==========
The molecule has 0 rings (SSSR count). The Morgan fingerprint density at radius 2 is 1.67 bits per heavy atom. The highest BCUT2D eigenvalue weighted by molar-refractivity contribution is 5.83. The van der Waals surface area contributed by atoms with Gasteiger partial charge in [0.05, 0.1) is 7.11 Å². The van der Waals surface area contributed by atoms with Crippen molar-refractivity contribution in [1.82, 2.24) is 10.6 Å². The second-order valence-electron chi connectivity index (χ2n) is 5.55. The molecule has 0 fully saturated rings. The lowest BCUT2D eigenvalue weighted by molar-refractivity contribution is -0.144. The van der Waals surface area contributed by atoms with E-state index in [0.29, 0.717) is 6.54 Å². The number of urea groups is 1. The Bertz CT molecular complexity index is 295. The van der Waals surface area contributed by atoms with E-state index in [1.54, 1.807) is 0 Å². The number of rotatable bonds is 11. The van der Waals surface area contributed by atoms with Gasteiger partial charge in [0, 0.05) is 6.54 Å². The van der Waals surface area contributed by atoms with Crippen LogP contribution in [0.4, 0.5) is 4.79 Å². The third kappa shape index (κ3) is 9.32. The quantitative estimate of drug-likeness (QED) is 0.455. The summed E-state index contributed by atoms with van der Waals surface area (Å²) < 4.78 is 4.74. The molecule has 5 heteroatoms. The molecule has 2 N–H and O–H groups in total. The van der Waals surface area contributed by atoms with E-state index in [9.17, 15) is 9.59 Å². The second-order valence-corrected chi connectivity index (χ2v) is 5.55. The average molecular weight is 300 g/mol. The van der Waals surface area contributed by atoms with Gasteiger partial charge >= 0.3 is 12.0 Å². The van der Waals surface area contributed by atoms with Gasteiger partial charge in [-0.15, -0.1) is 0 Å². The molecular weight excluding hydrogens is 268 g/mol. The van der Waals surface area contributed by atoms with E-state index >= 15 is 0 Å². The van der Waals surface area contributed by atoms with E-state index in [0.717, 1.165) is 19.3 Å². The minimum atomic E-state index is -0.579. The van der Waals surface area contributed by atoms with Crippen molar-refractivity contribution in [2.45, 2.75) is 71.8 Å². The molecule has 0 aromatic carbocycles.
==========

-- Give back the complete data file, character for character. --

The molecule has 0 rings (SSSR count). The Morgan fingerprint density at radius 2 is 1.67 bits per heavy atom. The highest BCUT2D eigenvalue weighted by molar-refractivity contribution is 5.83. The van der Waals surface area contributed by atoms with Gasteiger partial charge in [0.05, 0.1) is 7.11 Å². The van der Waals surface area contributed by atoms with Crippen molar-refractivity contribution in [1.82, 2.24) is 10.6 Å². The second-order valence-electron chi connectivity index (χ2n) is 5.55. The molecule has 0 fully saturated rings. The lowest BCUT2D eigenvalue weighted by molar-refractivity contribution is -0.144. The van der Waals surface area contributed by atoms with E-state index in [0.29, 0.717) is 6.54 Å². The number of urea groups is 1. The Bertz CT molecular complexity index is 295. The van der Waals surface area contributed by atoms with E-state index in [1.54, 1.807) is 0 Å². The number of rotatable bonds is 11. The van der Waals surface area contributed by atoms with Gasteiger partial charge in [0, 0.05) is 6.54 Å². The van der Waals surface area contributed by atoms with Crippen LogP contribution in [0.4, 0.5) is 4.79 Å². The third kappa shape index (κ3) is 9.32. The quantitative estimate of drug-likeness (QED) is 0.455. The summed E-state index contributed by atoms with van der Waals surface area (Å²) < 4.78 is 4.74. The molecule has 5 heteroatoms. The molecule has 2 N–H and O–H groups in total. The van der Waals surface area contributed by atoms with E-state index in [9.17, 15) is 9.59 Å². The second-order valence-corrected chi connectivity index (χ2v) is 5.55. The average molecular weight is 300 g/mol. The van der Waals surface area contributed by atoms with Gasteiger partial charge >= 0.3 is 12.0 Å². The van der Waals surface area contributed by atoms with Gasteiger partial charge in [-0.15, -0.1) is 0 Å². The molecular weight excluding hydrogens is 268 g/mol. The van der Waals surface area contributed by atoms with E-state index >= 15 is 0 Å². The van der Waals surface area contributed by atoms with E-state index in [0.717, 1.165) is 19.3 Å². The minimum atomic E-state index is -0.579. The van der Waals surface area contributed by atoms with Crippen molar-refractivity contribution in [2.45, 2.75) is 71.8 Å². The molecule has 0 aromatic carbocycles.